Family devastated by Taliban murder of Pakistani porter
The Taliban in Pakistan have said that the shooting of 10 climbers in the north of the country on Monday was carried out by a branch of the militant group set up to target foreigners. Among the dead however was Pakistani Shia Muslim Ali Hussain, whom officials say may have been targeted because of his religion. The BBC's M Ilyas Khan has been speaking to family of the murdered porter and cook.
Mr Hussain was the only Pakistani who died - at least four other Sunni Muslim local staff were reportedly spared by the hardline attackers who see Shia Muslims as heretics.
Those killed on Monday were forced to kneel and were shot in the head, officials said. They were identified as American, Chinese, Ukrainian, Slovakian, Lithuanian and Nepali.
Friends and family say that Mr Hussain, 28, lived a busy and productive life occasionally working as a cook-cum-porter in the area around Nanga Parbat mountain and other locations.
An ambulance brought his body to his home village, Hushe, in the Skardu area of Gilgit-Baltistan region on Sunday night.
Relatives say he had bullet wounds in the head and chest.
One of them, Ali Khan, was not there, but when contacted by the BBC in nearby Skardu said that the dead man's young family was devastated.
"He was hard-working, a good earner, and a high achiever, given the area that he came from," he said.
Ali Hussain was born in Hushe, located in the midst of a remote mountain desert, some six gruelling hours by jeep north of Skardu, the administrative centre of Baltistan district.
There are no roads and there were no proper schools when he was growing up.
"But he progressed to become an experienced high-altitude porter who climbed up to the 8,000m Camp Four of K-2 mountain in 2010, and the 7,000m Camp Three of the Broad Peak in 2008," Mr Khan said.
It was Mr Hussain's skill as a cook that resulted in him becoming a porter.
"He learnt cooking in a hotel in Lahore when he was 18, and that skill got him his first job with a mountaineering firm nearer to home," said Mr Khan.
Since then, he had flowed with the migratory pattern of the labour force of northern Pakistan, working as a cook in the lowlands of Punjab in the winter, and signing up for 40-day mountain expeditions in the Gilgit-Baltistan region in the summer.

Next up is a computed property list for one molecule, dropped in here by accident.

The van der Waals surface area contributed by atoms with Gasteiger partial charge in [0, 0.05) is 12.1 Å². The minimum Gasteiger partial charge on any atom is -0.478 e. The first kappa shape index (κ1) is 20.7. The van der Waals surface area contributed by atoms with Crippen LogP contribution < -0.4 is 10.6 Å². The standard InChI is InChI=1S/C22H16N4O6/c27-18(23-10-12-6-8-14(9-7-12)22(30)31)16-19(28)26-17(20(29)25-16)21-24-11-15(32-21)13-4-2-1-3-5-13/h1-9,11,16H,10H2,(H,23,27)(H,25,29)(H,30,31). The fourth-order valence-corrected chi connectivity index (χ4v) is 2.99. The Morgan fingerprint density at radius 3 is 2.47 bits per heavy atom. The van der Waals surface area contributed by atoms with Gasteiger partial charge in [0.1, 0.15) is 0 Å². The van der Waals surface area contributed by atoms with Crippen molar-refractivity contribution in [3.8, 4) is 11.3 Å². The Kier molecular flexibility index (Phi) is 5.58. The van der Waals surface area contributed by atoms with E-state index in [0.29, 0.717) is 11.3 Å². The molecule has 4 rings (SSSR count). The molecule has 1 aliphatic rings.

The earnings were meagre by western standards: about $80 (£50) a month as the hotel cook, and about $570 (£368) for a climbing season in the north.
But for the people of this cold and isolated hinterland of northern Pakistan, this amounted to a considerable family income.
His parents could only afford for him to have a couple of years of schooling, and he had to curtail his education in order to help them grow wheat, peas and potatoes on the family farm.
But Mr Hussain worked hard and was able to send his five-year-old son to a private English-medium school that has recently been established in Hushe.
"With him gone, I am not sure if the family will be able to afford the school fees," said Mr Khan.
Apart from his son, Ali Hussain leaves behind a young wife and two daughters, the youngest one being just eight months old.
"He was the eldest of two brothers and four sisters. None of them is married yet. He was the financial mainstay of the family. They will miss him sorely," Mr Khan said.
Some unconfirmed news reports said that at least 15 gunmen dressed in the uniform of local security forces carried out the attack. Even though it took place at base camp, it was at a height of 4,200m (13,779 ft) prompting analysts to speculate that the attackers would had to have travelled for at least 18 hours by foot or by mule.
The killers reportedly forced two local guides to take them to the base camp. Once they reached their destination, they rounded up the foreign climbers and staff, took passports and money, destroyed mobile phones, blindfolded them and then forced them to kneel.